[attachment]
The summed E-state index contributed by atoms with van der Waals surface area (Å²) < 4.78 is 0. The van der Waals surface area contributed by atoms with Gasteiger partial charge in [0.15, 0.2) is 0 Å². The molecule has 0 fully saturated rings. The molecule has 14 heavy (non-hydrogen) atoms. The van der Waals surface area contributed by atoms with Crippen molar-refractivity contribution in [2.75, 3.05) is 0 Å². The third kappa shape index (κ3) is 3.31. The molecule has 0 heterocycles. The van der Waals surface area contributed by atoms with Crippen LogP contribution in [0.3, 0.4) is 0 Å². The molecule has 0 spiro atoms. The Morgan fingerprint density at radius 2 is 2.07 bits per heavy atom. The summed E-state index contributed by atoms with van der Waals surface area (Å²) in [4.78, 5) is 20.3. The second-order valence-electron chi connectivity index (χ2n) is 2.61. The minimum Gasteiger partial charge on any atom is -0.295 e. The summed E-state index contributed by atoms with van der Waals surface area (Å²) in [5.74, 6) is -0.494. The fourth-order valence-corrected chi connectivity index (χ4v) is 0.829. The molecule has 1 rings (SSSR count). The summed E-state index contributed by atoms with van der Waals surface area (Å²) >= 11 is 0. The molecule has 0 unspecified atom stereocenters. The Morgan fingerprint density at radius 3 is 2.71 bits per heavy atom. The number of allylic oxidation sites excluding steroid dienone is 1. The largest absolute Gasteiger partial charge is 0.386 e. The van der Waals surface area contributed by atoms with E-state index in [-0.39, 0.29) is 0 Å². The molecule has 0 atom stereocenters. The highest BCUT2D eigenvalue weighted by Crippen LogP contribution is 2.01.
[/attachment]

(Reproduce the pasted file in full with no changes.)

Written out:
The summed E-state index contributed by atoms with van der Waals surface area (Å²) < 4.78 is 0. The van der Waals surface area contributed by atoms with Gasteiger partial charge in [0.15, 0.2) is 0 Å². The molecule has 0 fully saturated rings. The molecule has 14 heavy (non-hydrogen) atoms. The van der Waals surface area contributed by atoms with Crippen molar-refractivity contribution in [2.75, 3.05) is 0 Å². The third kappa shape index (κ3) is 3.31. The molecule has 0 heterocycles. The van der Waals surface area contributed by atoms with Crippen LogP contribution in [0.3, 0.4) is 0 Å². The molecule has 0 spiro atoms. The Morgan fingerprint density at radius 2 is 2.07 bits per heavy atom. The summed E-state index contributed by atoms with van der Waals surface area (Å²) in [4.78, 5) is 20.3. The second-order valence-electron chi connectivity index (χ2n) is 2.61. The minimum Gasteiger partial charge on any atom is -0.295 e. The summed E-state index contributed by atoms with van der Waals surface area (Å²) in [5.74, 6) is -0.494. The fourth-order valence-corrected chi connectivity index (χ4v) is 0.829. The molecule has 1 rings (SSSR count). The summed E-state index contributed by atoms with van der Waals surface area (Å²) >= 11 is 0. The molecule has 0 unspecified atom stereocenters. The Morgan fingerprint density at radius 3 is 2.71 bits per heavy atom. The number of allylic oxidation sites excluding steroid dienone is 1. The largest absolute Gasteiger partial charge is 0.386 e. The van der Waals surface area contributed by atoms with E-state index in [-0.39, 0.29) is 0 Å². The molecule has 0 atom stereocenters. The highest BCUT2D eigenvalue weighted by Crippen LogP contribution is 2.01.